I rode off, first the wrong way, and then back the other way. Stopped to check the map again, and the map compartment zipper broke. Got a couple of safety pins and put it together and kept going. Stopped for gas again by a couple with my bike. Then headed into Mt. Ranier. Mind was still not clear, but getting there. Passed all the traffic, in front, speeding some, turned a corner and saw a cop coming the other way. Slowed right down, but lights whirled on and he pulled a uey. I pulled over “S**t, what was the speed limit.”

Take my helmet off to look less threatening but wait to get anything else. Cop comes up, “How was your day” “Kinda crappy”. He smiles a little. I continue, “I lost two friends” and tell him what happened, short form, crying a little. He’s sympathetic, looks at my ID and registration, and tells me to slow down, and gets back in his car. No ticket. Phew. I ride off, at the speed limit.

As I get into Mt. Ranier Park, it starts coming back, that summer I worked there and the things we did. I remember coming off the mountain to party on the 4th of July, almost being 21. I chat with the woman at who takes my entrance fee, saying I used to work there. As I go up the twisty road I remember coming up there in my first car, a ’72 bug, brand new to me, and the first standard I’d really driven. I remember it being dark and the ever present danger of deer. I remember coming down to hike at the waterfall, and jumping off a rock and spraining my foot.

Going up the mountain, I remember that I’m alone and can start stopping and taking pictures.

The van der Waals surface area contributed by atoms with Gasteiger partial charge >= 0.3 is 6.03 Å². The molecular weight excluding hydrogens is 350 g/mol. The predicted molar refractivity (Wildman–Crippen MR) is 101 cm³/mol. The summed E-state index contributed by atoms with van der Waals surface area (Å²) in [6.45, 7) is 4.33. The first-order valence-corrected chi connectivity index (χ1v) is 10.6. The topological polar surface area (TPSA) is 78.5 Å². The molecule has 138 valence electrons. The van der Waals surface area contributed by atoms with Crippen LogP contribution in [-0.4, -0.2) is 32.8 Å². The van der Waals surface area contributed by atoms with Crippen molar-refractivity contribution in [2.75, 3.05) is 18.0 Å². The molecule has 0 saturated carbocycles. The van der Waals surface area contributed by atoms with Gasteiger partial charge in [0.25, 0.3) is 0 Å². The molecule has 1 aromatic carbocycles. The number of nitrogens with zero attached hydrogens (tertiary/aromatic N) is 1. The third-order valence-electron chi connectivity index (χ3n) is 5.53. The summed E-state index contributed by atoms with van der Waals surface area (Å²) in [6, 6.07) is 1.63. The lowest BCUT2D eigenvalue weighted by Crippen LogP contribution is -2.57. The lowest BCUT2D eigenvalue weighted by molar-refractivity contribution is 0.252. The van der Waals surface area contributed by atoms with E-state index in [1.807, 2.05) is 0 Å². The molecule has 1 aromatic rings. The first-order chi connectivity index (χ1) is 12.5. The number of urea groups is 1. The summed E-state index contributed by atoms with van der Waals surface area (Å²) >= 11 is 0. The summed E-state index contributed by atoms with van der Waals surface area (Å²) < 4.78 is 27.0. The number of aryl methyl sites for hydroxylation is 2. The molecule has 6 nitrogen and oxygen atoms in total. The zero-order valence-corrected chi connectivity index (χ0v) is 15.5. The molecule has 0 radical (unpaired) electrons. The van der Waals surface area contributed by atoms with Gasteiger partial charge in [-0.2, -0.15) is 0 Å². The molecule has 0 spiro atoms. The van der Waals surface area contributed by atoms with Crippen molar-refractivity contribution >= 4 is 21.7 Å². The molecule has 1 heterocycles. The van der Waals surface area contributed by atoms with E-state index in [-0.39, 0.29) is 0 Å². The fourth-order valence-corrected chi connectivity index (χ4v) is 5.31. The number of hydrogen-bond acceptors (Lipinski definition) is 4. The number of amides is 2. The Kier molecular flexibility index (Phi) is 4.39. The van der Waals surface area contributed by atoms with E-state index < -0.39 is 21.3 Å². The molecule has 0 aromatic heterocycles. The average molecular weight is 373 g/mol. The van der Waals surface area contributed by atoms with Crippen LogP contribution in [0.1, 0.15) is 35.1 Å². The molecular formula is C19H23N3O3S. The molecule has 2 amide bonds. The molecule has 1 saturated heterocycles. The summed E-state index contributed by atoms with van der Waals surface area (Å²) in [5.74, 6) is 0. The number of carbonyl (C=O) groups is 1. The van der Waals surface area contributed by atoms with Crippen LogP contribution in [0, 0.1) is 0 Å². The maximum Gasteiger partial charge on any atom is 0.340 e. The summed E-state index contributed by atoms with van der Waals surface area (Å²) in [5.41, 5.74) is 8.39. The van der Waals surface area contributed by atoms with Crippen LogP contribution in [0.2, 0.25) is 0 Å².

I get to the top, via the loop, and park. I walk into the lodge with mixed feelings, remembering. It feels different – the summer I worked there the snow was still 12 feet high when I left, so I’ve never seen it green. But the lodge is pretty much the same as it was 14 years previously. I peek inside the restaurant, again seeing little change. The girls at the reception desk ask if they can help, and I say no, just looking – I worked here 14 years ago. They ask if I liked it, and I say, “Well, it was the only job I ever quit.” They laugh, and say things haven’t changed much.

I look around a bit more, then go back outside. I look at the view, remembering tourists videoing fog, and this all covered with snow.

I take some pictures of the lodge, especially the outside of the restaurant.

I then walk over to look at the outside of the building where the staff live.

It’s funny – I mostly remember the guy I was seeing while I was there and I wonder what ever became of him and if he ever got over his problems. I remember going down to his place and all that happened there, but nothing about who I was rooming with. I wander around a bit more, remembering.

I then get back on my bike and head off in a new direction. I’ve never been over this side of the mountain. And it’s wonderful. There is little to no traffic, and the clouds are starting to dissapate, falling prey to the altitude. They won’t make it over the mountain. Most of my bad feelings are also dissapating, though they won’t completely leave me for the rest of the trip and I’ll be hit with mental arguments and anger at some points.